Cultural Reasons Key in Political Corruption

By Jenkins, Ron | THE JOURNAL RECORD, November 2, 1993 | Go to article overview

Cultural Reasons Key in Political Corruption


Jenkins, Ron, THE JOURNAL RECORD


Associated Press

In the minds of political theorists and historians, Oklahomans have a split personality _ a high tolerance for public corruption and a deep distrust for government and politicians in general.

Saying Oklahomans tolerate corrupt politicians may be debatable, given their penchant for impeachments, but the state's history is replete with corruption cases, dating almost from statehood.

In the last four decades, there have been a raft of political scandals that have done little to improve the state's image, officials admit.

In the 1960s, it was the bribery of Supreme Court justices; in the 1970s, a governor was convicted of bribery-extortion soon after leaving office and in the 1980s the county commissioner kickback case was considered one of the most pervasive political scandals in U.S. history.

Corruption with political overtones spilled over to academia in the 1980s, leading to the conviction of college presidents for charges stemming from misuse of funds.

But even for Oklahoma, 1993 has been a very bad year for some top politicians.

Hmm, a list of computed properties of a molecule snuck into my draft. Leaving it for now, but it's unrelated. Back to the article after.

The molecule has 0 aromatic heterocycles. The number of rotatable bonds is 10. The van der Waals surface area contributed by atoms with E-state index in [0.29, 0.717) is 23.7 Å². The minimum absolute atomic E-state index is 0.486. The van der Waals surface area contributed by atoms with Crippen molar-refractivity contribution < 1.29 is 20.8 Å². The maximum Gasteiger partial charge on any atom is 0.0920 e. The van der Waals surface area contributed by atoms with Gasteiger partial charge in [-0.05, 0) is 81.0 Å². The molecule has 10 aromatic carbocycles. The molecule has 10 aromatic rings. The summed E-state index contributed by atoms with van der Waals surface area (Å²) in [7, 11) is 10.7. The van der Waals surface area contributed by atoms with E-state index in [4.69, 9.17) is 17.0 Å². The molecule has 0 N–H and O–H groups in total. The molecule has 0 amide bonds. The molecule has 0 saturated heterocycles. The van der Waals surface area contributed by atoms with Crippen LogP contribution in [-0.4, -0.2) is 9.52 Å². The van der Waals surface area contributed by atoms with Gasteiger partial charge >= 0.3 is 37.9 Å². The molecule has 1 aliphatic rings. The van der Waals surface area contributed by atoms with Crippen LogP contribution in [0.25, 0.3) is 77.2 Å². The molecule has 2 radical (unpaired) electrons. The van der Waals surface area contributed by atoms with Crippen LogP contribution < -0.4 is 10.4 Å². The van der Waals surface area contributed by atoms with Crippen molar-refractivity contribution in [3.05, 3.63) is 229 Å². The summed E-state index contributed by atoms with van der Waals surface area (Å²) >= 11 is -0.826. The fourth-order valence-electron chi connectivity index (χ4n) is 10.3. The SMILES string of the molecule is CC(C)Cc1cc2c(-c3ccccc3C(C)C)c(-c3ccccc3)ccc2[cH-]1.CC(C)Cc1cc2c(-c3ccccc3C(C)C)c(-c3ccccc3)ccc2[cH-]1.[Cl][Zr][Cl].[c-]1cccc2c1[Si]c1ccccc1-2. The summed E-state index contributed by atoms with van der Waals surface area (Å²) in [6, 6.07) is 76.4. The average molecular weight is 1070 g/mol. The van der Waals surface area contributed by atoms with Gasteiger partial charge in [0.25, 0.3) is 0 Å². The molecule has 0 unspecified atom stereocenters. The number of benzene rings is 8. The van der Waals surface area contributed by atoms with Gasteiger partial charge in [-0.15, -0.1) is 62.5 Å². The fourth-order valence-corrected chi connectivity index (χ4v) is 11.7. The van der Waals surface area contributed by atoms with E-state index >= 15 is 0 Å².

The biggest controversy involves Gov. David Walters in a campaign corruption case that led to his guilty plea on Oct. 21 to a misdemeanor count and Republican calls for his impeachment.

The multicounty grand jury that investigated Walters sent his adjutant general to prison on insurance fraud charges and issued 19 indictments tied to Walters' campaign.

Oklahomans also have watched one member of the Oklahoma Corporation Commission level corruption charges against utility company representatives after acting as an FBI informant. One former corporation commissioner was indicted in a bribery case and is awaiting trial.

In academics, presidents of the state's two biggest universities resigned this year.

Oklahoma State University President John Campbell resigned after it was learned money from a discretionary fund was funneled through the Tulsa Metropolitan Chamber of Commerce to the state pro-lottery campaign.

University of Oklahoma President Richard Van Horn left his post a short time later after criticism mounted over his handling of an internal audit. Van Horn said the audit had nothing to do with departure.

And in a developing story, Oklahoma Treasurer Claudette Henry's office is the target of state and federal investigations and lawsuits stemming from an alleged coast-to-coast investment scheme that officials say cost taxpayers $6 million.

Those events, coupled with the state's history, might lead one to ask: "Why in Oklahoma?"

There are cultural reasons for it all, historians say.

It goes something like this: Oklahoma, as a young state, was settled to a large degree by people from the South with "traditional" political values and those from the Midwest with "individualist" values.

Those with southern ancestry tended to expect politicians to line their pockets, and even tolerated it, according to the theory. …

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